**Figure 9.**The amount and aggregated state of snow from 10 April 2020 to 30 April 2020. Green is the real amount of snow, red is aggregated state for past 7 days.

**Figure 10.**Several modelling pipelines generated by AutoML-based approach and used for the flood forecasting.

**Figure 11.**NDSI spatial field obtained from the MODIS sensor for 28 February 2010. Base map source: Bing Satellite. The date of capture for the base map is different.

**Figure 12.**Steps of watershed segmentation. (

**1**) streamlines, generated on relief model; (

**2**) catchment segmentation for each tributary; (

**3**) watershed segmentation for hydro gauges 3036 and 4045.

**Figure 13.**Validation of time series forecasting model for several hydro gauges. Forecasting horizon—seven days.

**Figure 14.**Actual values vs. predicted for the two hydro gauges. Time series and multi-target models forecasts are shown for validation part. Forecast horizon is seven days.

**Figure 15.**Forecasts of individual blocks and ensemble on the validation part. The most relevant parts of time series are shown in the sub-figures. Forecast horizon is seven days.

**Figure 17.**Forecast of statistical models (AR and ARIMA) on the validation part of water level time series.

**Table 1.**Methods and models for flood forecasting. The “Flood type” column shows the flood factors that the model is capable of incorporating.

Model | Description | Advantages | Limitations | Flood Type |
---|---|---|---|---|

Deep neural network [29,30] | Based only on seasonal data | Few data are required | Only rainfall flood can be simulated | Rainfall |

Hybrid ML (ANN and K-nearest neighbors ) [31] | Determing dependence from rainfall and time step | Less prediction error than stand-alone models | Only rainfall flood can be simulated | Rainfall |

Wavelet analysis [32] | Based on flow and meteorological time series | Relatively low forecast error | Short (1–2 days) forecast horizons | Rainfall, Snowmelt |

Snowmelt Runoff model [33] | Transform snowmelt and rainfall water into the daily discharge | Reliable model [34], detailed user’s manual | Requires accurate snowfall data | Rainfall, Snowmelt |

System dynamics approach [35] | Calculation of vertical water balance based on storages | Relatively low forecast error | Large amount of data are required | Rainfall, Snowmelt |

Precipitation Runoff Modeling System [36] | Modeling based on physical equations | Detailed user’s manual | Large amount of data are required | Rainfall, Snowmelt |

RIVICE [37] | Ice dynamics and hydraulic processes calculation | High temporal sampling rate for simulation | Large amount of data are required | Snowmelt, Ice-jam |

AR [38], ARIMA [39] | Time series forecasting models | Few data are required | Inability to model nonlinear processes, relatively “weak” models | Common |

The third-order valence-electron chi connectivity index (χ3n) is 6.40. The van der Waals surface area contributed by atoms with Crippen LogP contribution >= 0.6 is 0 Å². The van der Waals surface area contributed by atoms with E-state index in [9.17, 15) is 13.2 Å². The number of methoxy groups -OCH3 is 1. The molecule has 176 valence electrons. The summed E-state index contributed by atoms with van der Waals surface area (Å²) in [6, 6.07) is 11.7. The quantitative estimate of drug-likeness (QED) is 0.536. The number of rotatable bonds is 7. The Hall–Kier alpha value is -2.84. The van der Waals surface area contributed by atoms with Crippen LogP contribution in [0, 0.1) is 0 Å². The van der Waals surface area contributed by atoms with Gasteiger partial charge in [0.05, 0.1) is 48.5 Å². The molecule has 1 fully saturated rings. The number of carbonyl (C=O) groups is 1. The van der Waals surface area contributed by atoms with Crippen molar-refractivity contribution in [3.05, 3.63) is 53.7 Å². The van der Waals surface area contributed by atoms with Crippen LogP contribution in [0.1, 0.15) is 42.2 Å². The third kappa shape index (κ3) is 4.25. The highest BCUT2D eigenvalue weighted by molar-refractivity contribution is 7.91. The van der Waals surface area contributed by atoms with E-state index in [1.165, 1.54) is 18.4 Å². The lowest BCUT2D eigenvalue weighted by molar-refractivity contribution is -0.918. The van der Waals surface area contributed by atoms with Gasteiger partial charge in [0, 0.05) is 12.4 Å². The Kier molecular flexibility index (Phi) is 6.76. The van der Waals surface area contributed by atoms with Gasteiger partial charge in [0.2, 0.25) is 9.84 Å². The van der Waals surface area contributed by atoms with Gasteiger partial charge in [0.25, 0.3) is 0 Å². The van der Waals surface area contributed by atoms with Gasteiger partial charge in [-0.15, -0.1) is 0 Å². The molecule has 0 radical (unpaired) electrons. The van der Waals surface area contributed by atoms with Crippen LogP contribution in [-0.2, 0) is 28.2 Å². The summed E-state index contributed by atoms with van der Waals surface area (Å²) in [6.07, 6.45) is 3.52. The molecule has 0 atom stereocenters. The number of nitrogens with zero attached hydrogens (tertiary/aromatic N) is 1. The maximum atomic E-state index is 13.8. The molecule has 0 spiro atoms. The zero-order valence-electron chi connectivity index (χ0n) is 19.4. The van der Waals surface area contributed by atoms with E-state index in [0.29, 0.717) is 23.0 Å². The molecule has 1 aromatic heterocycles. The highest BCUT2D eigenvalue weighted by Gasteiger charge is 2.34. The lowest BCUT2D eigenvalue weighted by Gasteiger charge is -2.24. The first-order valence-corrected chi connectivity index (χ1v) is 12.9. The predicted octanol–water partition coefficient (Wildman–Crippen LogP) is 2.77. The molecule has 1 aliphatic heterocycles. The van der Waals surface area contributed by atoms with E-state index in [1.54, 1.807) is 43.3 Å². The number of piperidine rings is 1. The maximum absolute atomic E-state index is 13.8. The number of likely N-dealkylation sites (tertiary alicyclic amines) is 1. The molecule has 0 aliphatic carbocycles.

Data Source | Time Step | Parameter | Description |
---|---|---|---|

Hydro gauges | 1 d | stage_max | Maximum water level per day, cm |

temp | Average daily water temperature, ${}^{\circ}$C | ||

water_code | Code of events registered on the river | ||

ice_thickness | Ice thickness, cm | ||

discharge | Average daily water discharge, m${}^{3}$ c | ||

Weather stations | 3 h | air_temperature | Air temperature, ${}^{\circ}$C |

relative_humidity | Relative humidity, % | ||

pressure | Atmospheric pressure at station level, hPa | ||

precipitation | Sum of precipitation between timestamps, mm | ||

1 d | snow_coverage_station | Snow coverage of the station vicinity, % | |

snow_height | Snow height, cm |

w.amp | w.mean | s.mean | s.amp | Event | 1 | 2 | 3 | 4 | 5 | 6 | 7 |
---|---|---|---|---|---|---|---|---|---|---|---|

20 | 33.8 | 18.0 | 39.5 | 0 | 43 | 44 | 49 | 62 | 74 | 102 | 169 |

20 | 37.6 | 16.0 | 39.0 | 1 | 44 | 49 | 62 | 74 | 102 | 169 | 276 |

20 | 40.4 | 14.2 | 40.5 | 2 | 49 | 62 | 74 | 102 | 169 | 276 | 330 |

25 | 43.0 | 12.4 | 41.0 | 3 | 62 | 74 | 102 | 169 | 276 | 330 | 456 |

32 | 47.8 | 10.6 | 41.5 | 3 | 74 | 102 | 169 | 276 | 330 | 456 | 464 |

Event | Importance Rank |
---|---|

The river has dried up | 0 |

Distortion of water level and water flow by artificial phenomena | 2 |

Blockage below the station | 3 |

**Table 5.**Validation metrics for ensemble and individual machine learning models obtained for ten hydro gauges.

Metric | All Period | Spring/Summer | ||||
---|---|---|---|---|---|---|

Time Series | Multi Target | Ensemble | Time Series | Multi Target | Ensemble | |

NSE | 0.74 | 0.72 | 0.80 | 0.60 | 0.61 | 0.71 |

MAE, cm | 45.02 | 54.84 | 45.51 | 80.78 | 91.86 | 78.92 |

SMAPE, % | 28.44 | 31.97 | 28.65 | 28.80 | 31.86 | 28.97 |

Model | NSE | MAE, cm | ||||
---|---|---|---|---|---|---|

Train | Test | Validation | Train | Test | Validation | |

Time series | 0.92 | 0.90 | 0.83 | 33.1 | 37.1 | 43.9 |

Multi-target | 0.94 | 0.89 | 0.74 | 20.1 | 40.6 | 54.6 |

SRM | 0.90 | 0.74 | 0.74 | 72.1 | 81.2 | 93.5 |

Ensemble | 0.94 | 0.92 | 0.84 | 28.8 | 28.9 | 41.8 |

**Table 7.**Dependence of the forecast error on the gap size in the training sample for ensemble model. Metrics are shown for test part.

Gaps Size (%) | 0 | 10 | 20 | 30 | 40 |
---|---|---|---|---|---|

NSE | 0.92 | 0.92 | 0.89 | 0.80 | 0.81 |

MAE, cm | 28.9 | 28.9 | 31.4 | 35.9 | 41.1 |

SMAPE, % | 25.4 | 26.2 | 29.9 | 33.5 | 39.2 |

Metric | ARIMA | AR | SRM | Ensemble |
---|---|---|---|---|

All period | ||||

NSE | 0.69 | 0.67 | 0.74 | 0.84 |

MAE, cm | 90.07 | 84.14 | 93.49 | 41.80 |

SMAPE, % | 64.95 | 55.83 | 67.02 | 36.85 |

Spring/Summer | ||||

NSE | 0.52 | 0.62 | 0.64 | 0.77 |

MAE, cm | 99.74 | 92.48 | 108.59 | 75.82 |

SMAPE, % | 63.92 | 63.77 | 59.07 | 44.30 |

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**MDPI and ACS Style**

Sarafanov, M.; Borisova, Y.; Maslyaev, M.; Revin, I.; Maximov, G.; Nikitin, N.O. Short-Term River Flood Forecasting Using Composite Models and Automated Machine Learning: The Case Study of Lena River. *Water* **2021**, *13*, 3482.
https://doi.org/10.3390/w13243482

**AMA Style**

Sarafanov M, Borisova Y, Maslyaev M, Revin I, Maximov G, Nikitin NO. Short-Term River Flood Forecasting Using Composite Models and Automated Machine Learning: The Case Study of Lena River. *Water*. 2021; 13(24):3482.
https://doi.org/10.3390/w13243482

**Chicago/Turabian Style**

Sarafanov, Mikhail, Yulia Borisova, Mikhail Maslyaev, Ilia Revin, Gleb Maximov, and Nikolay O. Nikitin. 2021. "Short-Term River Flood Forecasting Using Composite Models and Automated Machine Learning: The Case Study of Lena River" *Water* 13, no. 24: 3482.
https://doi.org/10.3390/w13243482